Palo y hueso

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Palo y hueso
Palo y Hueso.jpg
Directed by Nicolás Sarquís
Produced by Arturo Torres Salguero (producer)
Guillermo León Fink
Bernardo Uchitel
Raúl Norberto Wolf
Written by Raúl Beceyro, Juan José Saer (novel), Nicolás Sarquís
Starring Héctor da Rosa and Miguel Ligero
Music by Béla Bartók
Cinematography Esteban Courtalon
Release dates
Running time
70 minutes
Country Argentina
Language Spanish

Palo y hueso (Stick and Bone) is a 1968 Argentine film released on 7 August 1968, directed by Nicolás Sarquís and starring Héctor da Rosa and Miguel Ligero. The film was shot entirely in Buenos Aires, premiering there on August 7, 1968.[1]


The film tells the story of an old peasant who buys a young woman to live with him, but later realizes that she is sleeping with his son.[2] The young people try to escape, but their bus is stopped by a river that has flooded. The old man follows and finds them, pleading with them to return. They agree, but the son insists that the old man relinquish the woman. The film has several memorable moments. One is the beautiful sequence of images of couple walking down the road and waiting patiently for the bus in the rain. Some of the intensity of the movie may be due to the way in which it reflects the spirit of rebellion of the 1960s.[3] As with all his films, Palo y hueso demonstrates Sarquis' enormous vocation for themes rooted in a microworld of men and women, creating tense narratives with the rigorous quality of epics.[4]


The cast was:[5]

  • Héctor da Rosa as Domingo
  • Miguel Ligero as Don Arce
  • Ramón 'Moncho' Beron as Rolon
  • Ramón Franco as Domingo's friend
  • Juanita Martínez as Rosita
  • Melchor Soperes as the Parishioner


Palo y hueso was Sarquis' first full-length film, shot in black and white.[3][6] It was also only the second to be shot by cinematographer Esteban Courtalon.[7] Julio Lencina, another well-known cinematographer, was first assistant cameraman. Lencina went on to work with E. Stagnaro, Ricardo Wullicher, Mario Sábato, Valladares and others as director of photography.[8] The movie, released in Santa Fe on 4 June 1968, cost just 5,500,000 pesos ($15,715) to make.[9]

The film is based on the 1965 short story of the same name by Juan Jose Saer.[10] Saer was a well-known writer who was also a movie buff, and taught History of Film and Film Criticism and Aesthetics at the Universidad Nacional del Litoral in Santa Fe.[11] Saer began teaching at the Film Institute of Santa Fe (Instituto de Cine de Santa Fe) in 1962. Several of his students made films from his novels. Patricio Coll made Cicatrices (Scars), Raúl Beceyro made Nadie, nada, nunca (No, no, never) and Sarquis made Palo y hueso.[12] (Both Coll and Beceyro assisted with Palo y hueso). The film's realist approach shows the influence of Sarquis' teacher Fernando Birri, who had won several international awards.[13]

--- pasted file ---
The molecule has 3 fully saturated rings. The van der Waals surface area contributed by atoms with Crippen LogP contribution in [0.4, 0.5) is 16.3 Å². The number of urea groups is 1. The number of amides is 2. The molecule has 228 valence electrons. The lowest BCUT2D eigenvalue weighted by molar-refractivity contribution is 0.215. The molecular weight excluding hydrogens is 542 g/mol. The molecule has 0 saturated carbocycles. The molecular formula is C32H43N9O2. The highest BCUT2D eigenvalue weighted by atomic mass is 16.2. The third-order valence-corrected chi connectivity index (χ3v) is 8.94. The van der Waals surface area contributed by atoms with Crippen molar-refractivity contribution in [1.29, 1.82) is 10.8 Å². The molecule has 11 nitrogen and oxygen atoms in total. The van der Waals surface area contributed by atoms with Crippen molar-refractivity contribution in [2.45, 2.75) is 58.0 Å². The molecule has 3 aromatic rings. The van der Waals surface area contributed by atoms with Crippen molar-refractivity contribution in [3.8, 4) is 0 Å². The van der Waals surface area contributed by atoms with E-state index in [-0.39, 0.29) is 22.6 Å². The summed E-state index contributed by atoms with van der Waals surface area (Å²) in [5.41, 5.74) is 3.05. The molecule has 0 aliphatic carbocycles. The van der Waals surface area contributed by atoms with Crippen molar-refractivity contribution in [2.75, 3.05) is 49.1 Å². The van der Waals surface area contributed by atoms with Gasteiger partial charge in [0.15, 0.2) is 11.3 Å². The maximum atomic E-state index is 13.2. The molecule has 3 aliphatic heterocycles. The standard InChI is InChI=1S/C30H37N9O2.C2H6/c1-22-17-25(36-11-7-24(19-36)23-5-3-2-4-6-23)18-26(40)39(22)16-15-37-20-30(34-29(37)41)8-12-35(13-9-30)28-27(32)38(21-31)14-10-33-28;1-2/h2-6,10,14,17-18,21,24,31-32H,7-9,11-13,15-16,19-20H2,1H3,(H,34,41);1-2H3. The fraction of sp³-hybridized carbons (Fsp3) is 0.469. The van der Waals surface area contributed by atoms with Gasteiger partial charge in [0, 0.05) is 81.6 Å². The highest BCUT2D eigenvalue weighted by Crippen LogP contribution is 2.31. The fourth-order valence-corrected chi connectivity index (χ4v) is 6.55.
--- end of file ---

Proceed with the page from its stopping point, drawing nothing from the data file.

The film featured music by Béla Bartók.[14]


The film fell short of the director's ambition.[15] It was submitted by Argentina for the Academy Award for Best Foreign Language Film, but failed to be nominated.[citation needed] The film also failed to gain much attention in the Argentine cinemas.[13] However, Sarquís' later film La muerte de Sebastián Arache (1977) was recognized as a major work based on the strength of its images and the poetic sense converyed in the movie.[15]

Later reviewers have praised Palo y hueso. When it was presented at the Fribourg International Film Festival in 2001, a reviewer described it as "a very singular and personal work in the Argentinean panorama of that time. Austere sets, bare dialogues and a simple drama underline the tensions linking the three characters whose lack of perspective is perceptible". The reviewer went on to detect the influence of filmmakers such as Alain Robbe-Grillet or Marguerite Duras, but felt that the tight psychological characterization, disciplined acting and stark sets were more reminiscent of Kenji Mizoguchi or Satyajit Ray.[16]


  1. ^ Palo y hueso at the Internet Movie Database
  2. ^ "Palo y hueso". Leedor (in Spanish). Retrieved 2010-11-07. 
  3. ^ a b David Walsh (22 June 2002). "Cuarto Festival Internacional de Cine Independiente de Buenos Aires—Primera parte". World Socialist Website (in Spanish). International Committee of the Fourth International. Retrieved 2010-11-07. 
  4. ^ Adolfo C. Martinez (18 February 2009). "Nota de La Nación del film Sobre la Tierra de Nicolás Sarquis". DIRECCIÓN DE ARTE Y DISEÑO AUDIOVISUAL (in Spanish). Retrieved 2010-11-07. 
  5. ^ "Palo y hueso". DivX Clásico. Retrieved 2010-11-07. 
  6. ^ Luis Trelles Plazaola (1989). "Sarquis, Nicolas". South American cinema: dictionary of film makers. La Editorial, UPR. p. 188. ISBN 0-8477-2011-X. 
  7. ^ "Esteban Courtalon". Retrieved November 7, 2010. 
  8. ^ Nestor Lopez (20 December 2009). "JULIO LENCINA una experiencia andina". Jelsoft Enterprises Ltd. Retrieved 2010-11-07. 
  9. ^ Mundo nuevo, Issues 31-36. Instituto Latinoamericano de Relaciones Internacionales. 1969. pp. 67–68. Retrieved 2010-11-11. 
  10. ^ Stella Maris Allianí (1986). Las Provincias y su literatura: Santa Fe : antología. Volume 72 of Colección literaria LYC, Ediciones Colihue SRL. p. 124. ISBN 950-581-072-5. 
  11. ^ "Saer, Juan José". (in Spanish). Retrieved 2010-11-07. 
  12. ^ "Sobre Washington Nogueira, Tomatis y Pichón Garay". Laurentino (in Spanish). Cultura en Paraná. 14 October 2009. Retrieved 2010-11-07. 
  13. ^ a b "Adiós al director Nicolás Sarquís". La Nacion (in Spanish). 21 April 2003. Retrieved 2010-11-07. 
  14. ^ "Literatura – Programación pasada" (in Spanish). Museo de Arte Latinoamericano de Buenos Aires. Retrieved 2010-11-07. 
  15. ^ a b Octavio Getino. "CINE ARGENTINO" (PDF). Alejandra Getino (in Spanish). Retrieved 2010-11-07. 
  16. ^ "Palo y hueso". Festival International de Films de Fribourg. 2001. Retrieved 2010-11-07.